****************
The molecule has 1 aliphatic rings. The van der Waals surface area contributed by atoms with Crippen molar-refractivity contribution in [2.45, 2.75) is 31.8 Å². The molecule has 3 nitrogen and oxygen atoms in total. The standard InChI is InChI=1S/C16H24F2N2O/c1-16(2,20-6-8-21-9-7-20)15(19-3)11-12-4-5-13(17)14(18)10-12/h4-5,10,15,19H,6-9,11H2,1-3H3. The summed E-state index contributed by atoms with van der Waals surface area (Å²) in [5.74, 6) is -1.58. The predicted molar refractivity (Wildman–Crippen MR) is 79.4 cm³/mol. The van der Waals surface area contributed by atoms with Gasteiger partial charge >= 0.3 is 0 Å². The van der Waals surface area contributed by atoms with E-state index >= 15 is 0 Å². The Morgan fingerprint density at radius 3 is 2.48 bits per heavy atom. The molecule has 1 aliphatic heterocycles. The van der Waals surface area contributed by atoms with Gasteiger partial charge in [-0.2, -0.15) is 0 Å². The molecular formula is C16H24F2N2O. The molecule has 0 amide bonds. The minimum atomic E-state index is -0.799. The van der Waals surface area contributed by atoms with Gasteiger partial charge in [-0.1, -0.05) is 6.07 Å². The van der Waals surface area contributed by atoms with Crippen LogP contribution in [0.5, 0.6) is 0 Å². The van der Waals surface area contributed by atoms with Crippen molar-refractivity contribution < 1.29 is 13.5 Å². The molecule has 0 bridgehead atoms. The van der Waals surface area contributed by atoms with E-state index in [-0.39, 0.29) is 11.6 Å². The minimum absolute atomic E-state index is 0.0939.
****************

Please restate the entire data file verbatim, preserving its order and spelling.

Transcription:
The molecule has 1 aliphatic rings. The van der Waals surface area contributed by atoms with Crippen molar-refractivity contribution in [2.45, 2.75) is 31.8 Å². The molecule has 3 nitrogen and oxygen atoms in total. The standard InChI is InChI=1S/C16H24F2N2O/c1-16(2,20-6-8-21-9-7-20)15(19-3)11-12-4-5-13(17)14(18)10-12/h4-5,10,15,19H,6-9,11H2,1-3H3. The summed E-state index contributed by atoms with van der Waals surface area (Å²) in [5.74, 6) is -1.58. The predicted molar refractivity (Wildman–Crippen MR) is 79.4 cm³/mol. The van der Waals surface area contributed by atoms with Gasteiger partial charge >= 0.3 is 0 Å². The van der Waals surface area contributed by atoms with E-state index >= 15 is 0 Å². The Morgan fingerprint density at radius 3 is 2.48 bits per heavy atom. The molecule has 1 aliphatic heterocycles. The van der Waals surface area contributed by atoms with Gasteiger partial charge in [-0.2, -0.15) is 0 Å². The molecular formula is C16H24F2N2O. The molecule has 0 amide bonds. The minimum atomic E-state index is -0.799. The van der Waals surface area contributed by atoms with Gasteiger partial charge in [-0.1, -0.05) is 6.07 Å². The van der Waals surface area contributed by atoms with Crippen LogP contribution in [0.5, 0.6) is 0 Å². The van der Waals surface area contributed by atoms with Crippen molar-refractivity contribution < 1.29 is 13.5 Å². The molecule has 0 bridgehead atoms. The van der Waals surface area contributed by atoms with E-state index in [-0.39, 0.29) is 11.6 Å². The minimum absolute atomic E-state index is 0.0939.